Sony Walkman NWZ-S544
PMP with speakers, anyone?
Review Do pocket media players need built in speakers? Certainly, apart from the Touch, Apple doesn't seem to think so and let's face it, love it or loathe it, Apple knows a thing or two about selling MP3 players to world+dog.
Sonic boon? Sony's Walkman NWZ-S544
Sony, however, begs to differ and has launched a new series of Walkman players complete with built-in stereo speakers. A stroke of genius, or a niche too far? Physically, the new S class resembles a slightly stretched version of the E-class player we looked at last month.
Happily the installation of two small speakers at the top and bottom hasn't done too much to increase the size of the device which, at 49.3 x 99.3 x 10.2mm and 68g, remains reasonably light and compact despite having a 2.4in, 240 x 320 display, rather than the E's 2in affair.
External controls are the now familiar Walkman norm, the only major difference being the addition of a rocker to switch the speakers on and off. The speakers, which face both forward and back, are mounted on the left hand side of the player at both the top and bottom. They are concealed by robust grilles, which bode well for the device's longevity.
To give the front and back speakers the best chance, Sony supplies a plastic clip-on stand that props the 544 up at around 80° and puts the speakers at the 'top'. The problem with the stand is that it is a wretched flimsy plastic affair that, almost certainly within days of purchase will either snap or be mislaid.
Making a stand
Technical details of the speakers are a bit thin on the ground. All Sony will say is that they are Digital Linear Phase Speakers that incorporate Linear Phase Correction and have Virtual Bass, all of which sounds rather impressive.
So, how do they perform? Well, that depends on what you are using them for. To start with they are not exactly what you would call loud. If we had to take a wild guess, we'd say they are chucking out between half a watt and a watt apiece, which is enough for use in a quiet room, but not much else.
Sound choice for video viewing, but the speakers are wide of the mark for music playback
That said they are certainly up to the job of handling the soundtracks of BBC iPlayer video downloads. During tests, we watched a full episode of Jonathan Meade's Off Kilter on the S544. With the volume turned up to maximum and the player propped up on its plastic stand, the S544's speakers did a more than decent job. The sound was clear and crisp, if just a little sibilant. The video was sharp and colourful too.
Use the speakers for music and things take a bit of a tumble, though not by the degree we feared. Yes, the sound is tinny and devoid of anything you could seriously call bass, but it’s not inherently unpleasant to listen too. That's not to say that we can think of many situations in which you would want to use the speakers to listen to music, because we can't. In fact the only two that come to mind are when using the S544 as an alarm clock or when listening to the radio.
Of course, to use the radio you will have to have the earphones plugged in so they can act as an antenna. Unlike most MP3 players, the radio does actually fire up without the earphones plugged in but we couldn't get it to lock onto a single station, no matter where we tried. Incidentally, the radio isn't RDS but does give you the option to select up to 30 presets.
Ignore the speakers and the new S-class players are technically and sonically very nearly identical to the E-class. This means you get the usual Sony format support of MP3, DRM-free AAC and WMA audio, along with WMV and H.264 video plus JPEG images. The FM radio can be recorded at 96, 128 or 160Kb/s MP3, there’s a voice recorder too and the ability to synchronize playlists from MTP media players or set them up on-board.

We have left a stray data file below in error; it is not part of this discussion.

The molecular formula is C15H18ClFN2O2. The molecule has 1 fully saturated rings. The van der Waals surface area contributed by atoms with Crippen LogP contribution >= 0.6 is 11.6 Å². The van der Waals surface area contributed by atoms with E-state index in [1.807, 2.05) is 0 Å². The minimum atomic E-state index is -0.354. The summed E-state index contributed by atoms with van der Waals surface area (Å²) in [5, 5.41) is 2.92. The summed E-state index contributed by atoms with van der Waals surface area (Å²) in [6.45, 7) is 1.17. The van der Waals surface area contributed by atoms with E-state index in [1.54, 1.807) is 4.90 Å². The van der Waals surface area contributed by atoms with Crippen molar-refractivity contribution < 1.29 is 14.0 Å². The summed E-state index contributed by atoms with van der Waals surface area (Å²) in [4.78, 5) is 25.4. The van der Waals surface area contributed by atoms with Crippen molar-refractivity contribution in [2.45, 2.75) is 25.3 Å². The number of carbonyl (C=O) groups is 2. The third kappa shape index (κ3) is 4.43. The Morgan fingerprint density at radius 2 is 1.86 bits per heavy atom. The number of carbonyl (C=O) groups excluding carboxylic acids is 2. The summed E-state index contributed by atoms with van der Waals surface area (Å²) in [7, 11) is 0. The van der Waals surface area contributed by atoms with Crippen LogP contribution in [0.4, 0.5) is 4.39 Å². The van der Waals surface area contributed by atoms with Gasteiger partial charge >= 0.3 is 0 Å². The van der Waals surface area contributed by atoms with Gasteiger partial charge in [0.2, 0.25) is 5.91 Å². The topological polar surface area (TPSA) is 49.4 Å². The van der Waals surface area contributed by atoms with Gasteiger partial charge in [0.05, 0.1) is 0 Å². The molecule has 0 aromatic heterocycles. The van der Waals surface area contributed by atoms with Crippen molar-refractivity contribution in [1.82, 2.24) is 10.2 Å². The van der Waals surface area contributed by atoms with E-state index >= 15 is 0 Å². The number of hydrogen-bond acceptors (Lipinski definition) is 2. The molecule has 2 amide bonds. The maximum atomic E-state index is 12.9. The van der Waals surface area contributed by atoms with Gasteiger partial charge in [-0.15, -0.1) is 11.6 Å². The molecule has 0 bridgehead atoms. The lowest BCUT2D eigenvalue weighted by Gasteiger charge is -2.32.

Rear speakers don't offer enough extra to deliver a significant volume output
Like all Sony players the S-Class will hook up to any and all operating systems as either an MTP or MSC class device, while Windows users can use the handy Content Transfer Tool to load music directly from the iTunes desktop. The bundled headphones are the same MDR-E804Y type that Sony supplies with its E-class players. We didn't think much of them when we looked at the E class and time has not made us think any more highly of them. Sony can - and usually does – do better.
With so much in common it came as no surprise that the S and E class both sounded pretty much the same with the S544 producing the same warm and pleasant sound that distinguished the E444. The inherent competency of the device and the seven EQ settings – five fixed, two variable – ensure the S544 is tolerant of a wide range of musical genres.
Colourful options but, speakers aside, much the same as the E series
According to Sony, a fully charged S544 is good for 42 hours of audio and 6.5 hours of video, though those numbers drop to 17 and 5 hours respectively, if you use the speakers rather than the earphones. We found those times to be pretty accurate, managing 15 hours of audio and just under 4h 30m of video with the speakers set to full volume.
Buy direct from Sony and the S series is reasonable rather than great value. The 8GB S544 will set you back £120, though who is going to pay that when the 16GB version only costs a tenner more is anyone's guess. Since Sony will sell you a 16GB E-class Walkman for £110 that means the speakers command a premium of £20. You may disagree, but we're not sure they're worth it.
If you want a small media player with built in stereo speakers, then the S544 is a pretty self-recommending choice. It does everything you would expect a modern Walkman to do and the speakers make a better fist of things than you might expect. But despite thinking long and hard about it, we still can't come up with a convincing reason to actually buy a media player with speakers. ®
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